M-T Tests 11-Blade Prop


M-T Propellers says its 11-bladed design delivers increased thrust with “an impressive noise and sound signature.” The German propmaker says it put the turbine-like device on a Piper Cheyenne fitted with P&W PT6A-135A engines and flew it a couple of months ago. “The very promising results in static thrust, 15% increase over the standard certified 5-bladed propeller, and the jet-noise signature showed another time what could be possible in the propeller developments,” the company said in a statement. Hear that “jet-noise signature” in the company video.

It seems unlikely the prop will be offered as an STC on existing aircraft, however. “The propeller system, combined with a low RPM power supply from a turbine or an electric engine, opens new possibilities for performance, efficiency, and noise,” the company said. 

Russ Niles
Russ Niles is Editor-in-Chief of AVweb. He has been a pilot for 30 years and joined AVweb 22 years ago. He and his wife Marni live in southern British Columbia where they also operate a small winery.

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  1. More details: “… The 11-blade prop is recommended to be installed on one engine only, due to the necessity of replumbing that side’s wing tank for deicer.”

  2. well…I listened to the company video, obviously recorded on a cell phone, and while there was turbine noise, I didn’t hear any prop noise! Maybe they’re onto something here!

  3. Bought a Hartzell 3 blade Top-Prop for my 182. Hartzell factory rep said it’s about all they sell for 182’s, and if they made a 5 blade he said they wouldn’t be able to make enough of them. :7)

    Funny when thinking back and some planes had a 1 blade prop. Look it up.

    • True story about the one blade prop. Some years ago at my airport west of OSH, some guy trailered in an old Cub from WA to assemble then fly into the show. It had one of those single bladed props but he wasn’t planning on flying it with it. I told him that he should take it and the tools to install it after he took it to Airventure where he’d wind up wowing the crowd. Instead, he just displayed it. It was supposed to be MORE efficient but — in practice wasn’t. In place of a second blade, it had a stubby lead weight. It was certificated for the 40hp and 65hp engines. It was made by Everel. I think PB needs one.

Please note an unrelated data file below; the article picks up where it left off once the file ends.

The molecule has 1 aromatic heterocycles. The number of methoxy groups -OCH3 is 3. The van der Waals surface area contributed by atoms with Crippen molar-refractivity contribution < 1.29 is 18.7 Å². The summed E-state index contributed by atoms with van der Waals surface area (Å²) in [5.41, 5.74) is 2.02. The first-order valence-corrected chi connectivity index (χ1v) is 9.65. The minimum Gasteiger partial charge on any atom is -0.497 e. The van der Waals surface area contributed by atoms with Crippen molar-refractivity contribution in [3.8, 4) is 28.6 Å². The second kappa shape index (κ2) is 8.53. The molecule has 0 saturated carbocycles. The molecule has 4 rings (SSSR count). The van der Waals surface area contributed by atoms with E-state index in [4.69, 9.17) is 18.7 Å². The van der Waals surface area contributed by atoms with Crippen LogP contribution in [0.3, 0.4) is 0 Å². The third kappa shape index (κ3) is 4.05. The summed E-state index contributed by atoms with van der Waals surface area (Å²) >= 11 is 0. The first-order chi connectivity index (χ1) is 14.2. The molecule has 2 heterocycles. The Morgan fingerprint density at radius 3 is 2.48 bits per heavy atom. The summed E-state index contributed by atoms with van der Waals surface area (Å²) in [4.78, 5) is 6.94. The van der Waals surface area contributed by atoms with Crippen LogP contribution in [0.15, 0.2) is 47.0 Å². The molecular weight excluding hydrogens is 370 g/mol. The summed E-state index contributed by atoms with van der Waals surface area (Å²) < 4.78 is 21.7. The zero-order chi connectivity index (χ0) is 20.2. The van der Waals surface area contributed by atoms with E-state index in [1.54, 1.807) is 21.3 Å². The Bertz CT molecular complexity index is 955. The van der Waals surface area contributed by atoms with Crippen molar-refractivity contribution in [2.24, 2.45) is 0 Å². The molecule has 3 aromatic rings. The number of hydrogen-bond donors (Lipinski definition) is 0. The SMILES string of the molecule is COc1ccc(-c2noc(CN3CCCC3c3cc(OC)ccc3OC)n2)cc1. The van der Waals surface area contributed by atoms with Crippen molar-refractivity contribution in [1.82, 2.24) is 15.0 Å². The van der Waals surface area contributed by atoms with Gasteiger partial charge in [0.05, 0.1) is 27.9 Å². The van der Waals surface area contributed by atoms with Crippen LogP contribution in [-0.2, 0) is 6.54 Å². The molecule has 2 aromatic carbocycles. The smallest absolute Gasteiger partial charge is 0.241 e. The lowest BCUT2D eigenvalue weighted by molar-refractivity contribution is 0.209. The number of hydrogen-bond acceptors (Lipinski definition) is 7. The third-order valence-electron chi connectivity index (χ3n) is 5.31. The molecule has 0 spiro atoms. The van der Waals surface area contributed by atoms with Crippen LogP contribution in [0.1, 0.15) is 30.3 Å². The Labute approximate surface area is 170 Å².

4. Ok, higher static thrust and lower noise. What about cruise fuel efficiency? That’s a lot of prop blade tips, no?

  5. Matt C.
    … or it could drive the economy of a medium sized town.

    And just where would you put it? Jiffy Lube? “Get your oil changed and a prop wash”?

  6. I would hate to be the one flying this on an airplane without an auto feather system when an engine quits. The amount of drag created with 11 unfeathered blades would be interesting.

  7. Agreed. I have limited experience with constant speed props, but my Pitts had a 2 blade MT on it when I bought it. Even with just two blades, it was like hitting a wall when I pulled the power back on downwind, compared to a fixed pitch prop on the same airframe.

  8. For efficiency, isn’t it still the case that the fewer blades, the better? If so, this design surely only has limited applications.

    • Few, or even a single, blades has less tip effects (induced drag) than more blades (raw count of blade #). This would make a single blade of infinite length more “efficient” from an induced drag perspective. But there is more to propeller disc efficiency than just minimizing induced drag. The blades have weight, and the longer the blade, the more it has to weigh to support the extra length. The propeller also has to trade off length with Mach effects at the tips. The propeller has to trade off the change in profile from the hub (low speed) to the tip (high speed) – the shape has to be rigid enough to not deform under flight loads. The blades also have to be short enough (or mounted high enough) not to hit the ground or the aircraft.

      Think of that 11-blade prop as the turboprop answer to a turbofan’s fan section – they are trying to transfer the maximum amount of energy into the air around the disc of the propeller’s existing sweep.

  9. There have been a few articles about these MT propellers in some german aviation magazines.
    According to these more blades make sense if you can reduce prop speed. Around 1700 to 2000 rpm for a turbine engine. Piston engines operating at around 2500 to 2700 rpm are to fast for more blades.
    There is an MT 7 blade propeller certified for the Pilatus PC-12. I have seen one landing and it was amazingly quiet. MT claims a reduction in cabin noise by more than half and shortened take off roll.
    The 11 blade prop is supposed to increase static thrust by 15% and decrease noise even more. Part of it is also a reduction in diameter which will lead to even lower tip speed.
    Single blade props have high efficiency because the blade runs mostly in undisturbed air and not in the vortex of the other blade(s). There are a few in use on powered gliders with retractable engines, where they reduce required space for the engine+prop box in the fuselage. Single blade propellers are counter balanced by a weight and have an articulating mount to remove bending moment on the drive shaft. Imagine a Bell 206 rotor with one blade cut off and replaced by a weight.